Test-Driven Development: #2 Login Validations

Test-Driven Development: #2 Login Validations

Ahmed Ramy
·Dec 19, 2020·

7 min read

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Last Post, We talked about the importance of TDD, but how do we do TDD in the first place?

This is what we will be talking about in this post, so let's get started!

Before we start am going to put the TDD principles we talked about so that we conform to them when building our example

The TDD Principles

  1. You are not allowed to write any production code until you cover it with a failing test
  2. You are not allowed to write more of a unit test than that is sufficient to fail and compile error is considered as a failing test
  3. You are not allowed to write more production code than that is sufficient to make the failing test to pass

Feature Requirements

TDD starts with the Requirements and Acceptance Criteria, I prepared a dummy requirement for a basic feature of Login.

So our feature request comes like this

Screen_Shot_2020-10-24_at_4.08.45_PM.png

We read the description and know that we want a login screen that conforms to the acceptance criteria

So, In TDD, we will start to write our first test which is if a user tries to log in without writing the email, it won't allow him while showing an error...

First, let's create a new Project

Screen_Shot_2020-10-24_at_4.17.52_PM.png

Then Enable "Include Unit Tests" and Set User Interface into "Storyboard"

Screen_Shot_2020-10-24_at_4.19.27_PM.png

Now that our project is created, We won't write any production code, instead, we will write our tests first!

let's create a unit test file and call it "LoginViewModelTests"

Screen_Shot_2020-10-24_at_4.20.07_PM.png

import XCTest
// #1
@testable import TDD

class LoginViewModelTests: XCTestCase {

  // #2
  var sut: LoginViewModel!

  override func setUp() {
    super.setUp()
    // #3
    sut = LoginViewModel()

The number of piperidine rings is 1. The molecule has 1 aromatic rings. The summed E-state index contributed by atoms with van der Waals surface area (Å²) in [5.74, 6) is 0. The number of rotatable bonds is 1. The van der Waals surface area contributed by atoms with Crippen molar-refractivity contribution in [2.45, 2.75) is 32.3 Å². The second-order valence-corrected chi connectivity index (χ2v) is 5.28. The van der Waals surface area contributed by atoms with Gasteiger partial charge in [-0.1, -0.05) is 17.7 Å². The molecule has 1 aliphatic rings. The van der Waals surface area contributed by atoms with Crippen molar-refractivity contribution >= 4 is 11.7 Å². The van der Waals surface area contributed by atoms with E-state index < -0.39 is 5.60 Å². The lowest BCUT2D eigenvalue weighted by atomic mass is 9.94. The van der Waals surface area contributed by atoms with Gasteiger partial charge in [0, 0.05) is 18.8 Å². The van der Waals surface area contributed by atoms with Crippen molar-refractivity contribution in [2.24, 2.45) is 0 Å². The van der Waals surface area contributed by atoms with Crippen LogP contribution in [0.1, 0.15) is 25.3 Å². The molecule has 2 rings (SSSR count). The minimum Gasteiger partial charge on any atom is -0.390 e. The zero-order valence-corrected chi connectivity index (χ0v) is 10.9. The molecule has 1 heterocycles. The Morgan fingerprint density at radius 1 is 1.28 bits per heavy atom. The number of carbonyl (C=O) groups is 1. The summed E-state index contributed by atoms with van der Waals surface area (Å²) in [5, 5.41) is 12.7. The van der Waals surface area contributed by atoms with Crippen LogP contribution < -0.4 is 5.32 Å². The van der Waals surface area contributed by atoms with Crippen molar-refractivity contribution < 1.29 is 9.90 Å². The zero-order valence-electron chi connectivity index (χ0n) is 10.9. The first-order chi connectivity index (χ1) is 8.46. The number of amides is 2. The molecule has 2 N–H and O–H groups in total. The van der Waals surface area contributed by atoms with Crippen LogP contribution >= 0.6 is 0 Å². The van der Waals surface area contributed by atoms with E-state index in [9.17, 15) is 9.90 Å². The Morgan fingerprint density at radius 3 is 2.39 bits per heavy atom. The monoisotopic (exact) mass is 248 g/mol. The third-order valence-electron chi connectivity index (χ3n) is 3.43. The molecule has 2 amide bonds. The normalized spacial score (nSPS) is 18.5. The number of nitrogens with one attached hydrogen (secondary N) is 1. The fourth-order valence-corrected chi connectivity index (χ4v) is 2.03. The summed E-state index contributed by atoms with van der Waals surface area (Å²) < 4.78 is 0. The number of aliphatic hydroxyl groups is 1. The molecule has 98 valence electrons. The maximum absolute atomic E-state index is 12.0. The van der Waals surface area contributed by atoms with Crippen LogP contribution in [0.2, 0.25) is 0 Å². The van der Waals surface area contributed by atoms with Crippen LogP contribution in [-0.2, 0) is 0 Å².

}

  override func tearDown() {
    super.tearDown()
    // #4
    sut = nil
  }
}

Then we will prepare the file to write our first test!

  1. Import our application module with the @testable annotation
  2. Declare our Subject Under test which is in this case, our ViewModel, which will be doing most of the work
  3. Before every test we create a new instance of the ViewModel
  4. After every test we destroy that ViewModel instance to make sure every new test has a clean environment

Now we just create an empty file with nothing but an empty class called LoginViewModel to satisfy our test. I decided to put it in this structure Authentication/Login/LoginViewModel.swift, but you are free to place it anywhere

import Foundation

public class LoginViewModel {

}

Build and compile our tests, we will find out that the Tests now compile without a problem, which allows us to write our first actual test.

Our first point in our acceptance criteria is that a user is not allowed to login if he didn't fill up the email field, so let's write a test for that

func test_GivenEmptyEmail_WhenLogin_ShowError() {
  // Given
  let email = ""
  let password = ""

  // When
  sut.login(email: email, password: password)

  // Then
    // Assert there is "Email can't be empty." error
}

We start our test with a given section, which in this case, we are given an empty email and password, ignoring the password, for now, we feed that email to the sut through a non-existing function called login(email: String, password: String), then we will assert if there are any errors produced